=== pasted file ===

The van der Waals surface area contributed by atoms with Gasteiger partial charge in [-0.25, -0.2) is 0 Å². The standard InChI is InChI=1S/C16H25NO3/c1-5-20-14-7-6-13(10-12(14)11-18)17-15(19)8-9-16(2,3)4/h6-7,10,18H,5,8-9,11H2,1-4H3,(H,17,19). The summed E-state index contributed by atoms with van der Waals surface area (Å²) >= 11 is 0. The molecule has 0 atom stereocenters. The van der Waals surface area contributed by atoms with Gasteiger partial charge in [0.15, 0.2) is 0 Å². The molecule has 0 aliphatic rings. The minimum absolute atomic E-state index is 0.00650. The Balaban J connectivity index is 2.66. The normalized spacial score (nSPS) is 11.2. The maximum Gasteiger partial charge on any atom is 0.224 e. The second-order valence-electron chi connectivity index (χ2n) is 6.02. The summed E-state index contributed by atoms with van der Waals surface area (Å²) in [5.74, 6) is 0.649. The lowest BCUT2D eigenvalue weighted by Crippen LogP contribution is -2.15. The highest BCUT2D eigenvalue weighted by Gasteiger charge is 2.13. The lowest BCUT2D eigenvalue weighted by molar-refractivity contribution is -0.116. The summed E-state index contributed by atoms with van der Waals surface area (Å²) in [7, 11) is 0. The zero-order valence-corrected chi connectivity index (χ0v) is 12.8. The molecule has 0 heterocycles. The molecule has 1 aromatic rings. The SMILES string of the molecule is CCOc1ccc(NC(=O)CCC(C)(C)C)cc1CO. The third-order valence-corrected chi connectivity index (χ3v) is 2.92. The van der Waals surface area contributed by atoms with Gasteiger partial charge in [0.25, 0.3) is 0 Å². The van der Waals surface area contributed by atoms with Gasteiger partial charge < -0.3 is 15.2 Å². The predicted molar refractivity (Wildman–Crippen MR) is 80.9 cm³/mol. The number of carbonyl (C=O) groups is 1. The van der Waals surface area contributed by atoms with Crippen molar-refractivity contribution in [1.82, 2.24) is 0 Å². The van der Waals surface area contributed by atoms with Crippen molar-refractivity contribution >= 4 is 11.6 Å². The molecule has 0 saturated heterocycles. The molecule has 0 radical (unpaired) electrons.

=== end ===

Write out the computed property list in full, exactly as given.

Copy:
The van der Waals surface area contributed by atoms with Gasteiger partial charge in [-0.25, -0.2) is 0 Å². The standard InChI is InChI=1S/C16H25NO3/c1-5-20-14-7-6-13(10-12(14)11-18)17-15(19)8-9-16(2,3)4/h6-7,10,18H,5,8-9,11H2,1-4H3,(H,17,19). The summed E-state index contributed by atoms with van der Waals surface area (Å²) >= 11 is 0. The molecule has 0 atom stereocenters. The van der Waals surface area contributed by atoms with Gasteiger partial charge in [0.15, 0.2) is 0 Å². The molecule has 0 aliphatic rings. The minimum absolute atomic E-state index is 0.00650. The Balaban J connectivity index is 2.66. The normalized spacial score (nSPS) is 11.2. The maximum Gasteiger partial charge on any atom is 0.224 e. The second-order valence-electron chi connectivity index (χ2n) is 6.02. The summed E-state index contributed by atoms with van der Waals surface area (Å²) in [5.74, 6) is 0.649. The lowest BCUT2D eigenvalue weighted by Crippen LogP contribution is -2.15. The highest BCUT2D eigenvalue weighted by Gasteiger charge is 2.13. The lowest BCUT2D eigenvalue weighted by molar-refractivity contribution is -0.116. The summed E-state index contributed by atoms with van der Waals surface area (Å²) in [7, 11) is 0. The zero-order valence-corrected chi connectivity index (χ0v) is 12.8. The molecule has 0 heterocycles. The molecule has 1 aromatic rings. The SMILES string of the molecule is CCOc1ccc(NC(=O)CCC(C)(C)C)cc1CO. The third-order valence-corrected chi connectivity index (χ3v) is 2.92. The van der Waals surface area contributed by atoms with Gasteiger partial charge in [0.25, 0.3) is 0 Å². The van der Waals surface area contributed by atoms with Gasteiger partial charge < -0.3 is 15.2 Å². The predicted molar refractivity (Wildman–Crippen MR) is 80.9 cm³/mol. The number of carbonyl (C=O) groups is 1. The van der Waals surface area contributed by atoms with Crippen molar-refractivity contribution in [1.82, 2.24) is 0 Å². The van der Waals surface area contributed by atoms with Crippen molar-refractivity contribution >= 4 is 11.6 Å². The molecule has 0 saturated heterocycles. The molecule has 0 radical (unpaired) electrons.